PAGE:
Oxygen is needed for the production of sufficient cellular energy to sustain life. Low oxygen availability, or anoxia, therefore has devastating effects on the viability of many organisms, including plants. Reduction in oxygen levels can come from the plant's own consumption of the available oxygen in densely packed tissues, or from the vagaries of the surroundings such as soil compaction, seasonal flooding and even agricultural practices related to cultivation or irrigation. Surviving these conditions requires the plant to sense the lowering of oxygen availability and shift its energy metabolism to systems to cope with the impending energy deficit. Although this response is essential for survival, our current understanding of this sensory system in plants is highly incomplete, especially at the level of the cellular events that sense and signal a fall in oxygen availability. Therefore, the research in this proposal seeks to more fully characterize the early events that trigger, coordinate and regulate plant responses to low oxygen availability using an integrated approach of imaging of low oxygen-related cellular signaling activities, characterization of associated changes in gene expression and analysis of the responses of mutants impaired in these cell and molecular events. In addition to advancing fundamental knowledge of how plants adapt to the environment, the research in this proposal will also be of long-term relevance to agriculture where seasonal flooding, likely exacerbated by climate change, may become a significant factor in future crop productivity. Integrated into this basic research is also an effort to develop a plant biology movie resource aimed at engaging and educating the general public. This effort will intimately involve undergraduate students in the making and presentation of the movies.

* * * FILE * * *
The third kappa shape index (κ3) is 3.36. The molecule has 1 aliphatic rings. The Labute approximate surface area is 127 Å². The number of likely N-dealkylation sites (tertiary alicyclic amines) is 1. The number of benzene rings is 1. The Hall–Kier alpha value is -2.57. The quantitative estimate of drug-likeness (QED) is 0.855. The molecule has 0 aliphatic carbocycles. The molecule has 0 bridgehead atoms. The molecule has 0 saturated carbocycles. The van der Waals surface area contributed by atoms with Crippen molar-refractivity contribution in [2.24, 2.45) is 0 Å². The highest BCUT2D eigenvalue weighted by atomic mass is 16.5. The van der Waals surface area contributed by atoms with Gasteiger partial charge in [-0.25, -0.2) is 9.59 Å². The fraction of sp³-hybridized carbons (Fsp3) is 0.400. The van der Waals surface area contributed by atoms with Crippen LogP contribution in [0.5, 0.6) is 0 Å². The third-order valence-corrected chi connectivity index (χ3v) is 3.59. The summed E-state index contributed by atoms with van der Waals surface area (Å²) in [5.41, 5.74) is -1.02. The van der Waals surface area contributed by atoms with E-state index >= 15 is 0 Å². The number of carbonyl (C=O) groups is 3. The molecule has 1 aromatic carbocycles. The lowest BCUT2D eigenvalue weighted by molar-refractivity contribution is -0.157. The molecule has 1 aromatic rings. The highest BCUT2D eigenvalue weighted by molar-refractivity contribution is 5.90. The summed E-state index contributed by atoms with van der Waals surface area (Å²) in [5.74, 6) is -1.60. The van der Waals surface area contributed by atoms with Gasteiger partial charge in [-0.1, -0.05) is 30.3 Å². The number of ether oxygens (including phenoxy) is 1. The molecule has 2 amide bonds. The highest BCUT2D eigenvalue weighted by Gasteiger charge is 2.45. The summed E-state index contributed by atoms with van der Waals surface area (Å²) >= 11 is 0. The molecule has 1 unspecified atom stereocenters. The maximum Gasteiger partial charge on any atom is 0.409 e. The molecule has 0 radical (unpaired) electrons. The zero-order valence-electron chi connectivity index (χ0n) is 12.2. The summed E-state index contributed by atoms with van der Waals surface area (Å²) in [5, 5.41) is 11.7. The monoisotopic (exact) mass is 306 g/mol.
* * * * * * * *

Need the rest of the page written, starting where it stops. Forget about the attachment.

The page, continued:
National Science Foundation (NSF)
Division of Integrative Organismal Systems (IOS)
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Sarah Wyatt
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University of Wisconsin Madison
United States
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